In a world where “Diversity and Inclusion” are much more than mere buzzwords in the marketplace, business leaders around the world are finding themselves at the crossroads of getting on board, or getting left behind. Diversity and inclusion are no longer niceties, they are must-haves for companies anticipating influence, profit, long-term success, and respect.
Deloitte provides an exemplary outlook of The Six Traits of Inclusive Leadership and what leaders must do to excel in an ever-changing world. I’ve combined their insightful definitions with examples of practical application to show you just how easy it is to level-up your leadership and rise to the occasion of shepherding your flock before it’s too late.
The Six Trait defined by Deloitte
- Commitment: Committed to diversity and inclusion because these objectives align with their personal values and because they believe in the business case.
- Action: Fairness must come first. Take daily ownership of treating each team member with mutual respect.
- Courage: Speak up and challenge the status quo, and they are humble about their strengths and weaknesses.
- Action: Don’t be afraid to say, “I don’t know” or “I’m sorry.” Ditch the superman/woman complex and know that you’re human with your own weaknesses and mistakes.
- Cognizance of bias: Mindful of personal and organizational blind spots, and self-regulate to help ensure “fair play.”
- Action: Identify your biases and NEVER allow them to influence decisions about hiring/firing, promotions, staff recognitions, etc.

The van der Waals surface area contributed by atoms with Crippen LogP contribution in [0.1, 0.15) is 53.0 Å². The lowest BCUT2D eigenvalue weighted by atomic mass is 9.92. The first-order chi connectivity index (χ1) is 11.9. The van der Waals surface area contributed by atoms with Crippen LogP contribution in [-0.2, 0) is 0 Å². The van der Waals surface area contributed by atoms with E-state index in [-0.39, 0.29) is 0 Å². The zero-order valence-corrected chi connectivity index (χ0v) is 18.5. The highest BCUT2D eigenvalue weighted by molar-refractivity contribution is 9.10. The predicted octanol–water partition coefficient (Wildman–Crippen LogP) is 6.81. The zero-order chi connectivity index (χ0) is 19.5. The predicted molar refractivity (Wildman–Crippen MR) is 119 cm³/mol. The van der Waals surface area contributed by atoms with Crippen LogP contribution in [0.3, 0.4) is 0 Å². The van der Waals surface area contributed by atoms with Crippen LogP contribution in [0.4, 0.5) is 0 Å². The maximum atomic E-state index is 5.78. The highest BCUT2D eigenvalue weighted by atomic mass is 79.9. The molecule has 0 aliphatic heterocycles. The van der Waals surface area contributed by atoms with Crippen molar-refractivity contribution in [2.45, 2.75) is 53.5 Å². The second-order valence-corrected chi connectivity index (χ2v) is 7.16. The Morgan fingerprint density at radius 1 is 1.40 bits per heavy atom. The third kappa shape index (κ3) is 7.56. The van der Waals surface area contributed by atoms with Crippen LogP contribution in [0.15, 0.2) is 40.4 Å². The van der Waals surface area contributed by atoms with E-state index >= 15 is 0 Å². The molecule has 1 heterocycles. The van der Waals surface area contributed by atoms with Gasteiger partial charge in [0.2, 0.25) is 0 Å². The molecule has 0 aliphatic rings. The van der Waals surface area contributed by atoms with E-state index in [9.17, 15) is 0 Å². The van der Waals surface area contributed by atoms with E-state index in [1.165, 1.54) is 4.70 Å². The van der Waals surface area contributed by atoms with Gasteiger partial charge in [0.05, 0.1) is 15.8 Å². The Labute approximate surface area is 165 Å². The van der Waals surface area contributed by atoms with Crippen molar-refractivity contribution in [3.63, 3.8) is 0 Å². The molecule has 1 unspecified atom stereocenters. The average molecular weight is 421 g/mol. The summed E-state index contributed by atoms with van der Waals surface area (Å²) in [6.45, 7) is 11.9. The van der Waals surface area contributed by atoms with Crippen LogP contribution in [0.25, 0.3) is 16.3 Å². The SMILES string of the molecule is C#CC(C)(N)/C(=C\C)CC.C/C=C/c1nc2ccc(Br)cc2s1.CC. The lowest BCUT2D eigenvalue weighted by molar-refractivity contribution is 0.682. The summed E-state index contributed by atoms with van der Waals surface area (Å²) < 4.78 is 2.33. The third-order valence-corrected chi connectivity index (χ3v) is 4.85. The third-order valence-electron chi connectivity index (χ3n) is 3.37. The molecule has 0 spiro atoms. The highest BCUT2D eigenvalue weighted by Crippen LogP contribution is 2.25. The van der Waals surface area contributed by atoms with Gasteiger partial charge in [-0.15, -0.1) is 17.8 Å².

- Curiosity: Open mindset, a desire to understand how others view and experience the world, and a tolerance for ambiguity.
- Example: Depict a genuine desire to know more about your team’s ways of thinking, working, and doing. Ask meaningful questions and be authentic.
- Cultural intelligence: Confident and effective in cross-cultural interactions.
- Example: Never make assumptions. What’s acceptable to one culture can be of utmost disrespect to another. Intentionally learn some of the heritage of your team members that makes them unique.
- Collaboration: Empower individuals as well as create and leverage the thinking of diverse groups.
- Example: Consistently remind your team that their individual thoughts and voices matter. Encourage full participation in meetings and discussions.
Remember, your leadership style must be as diverse as your consumers, clients, and partners. It’s not enough to have multidisciplinary, multicultural, and mixed-aged work teams of men and women under your wings. You must effectively build and cultivate unity, trust, value, and collaboration, for optimal performance and total team success.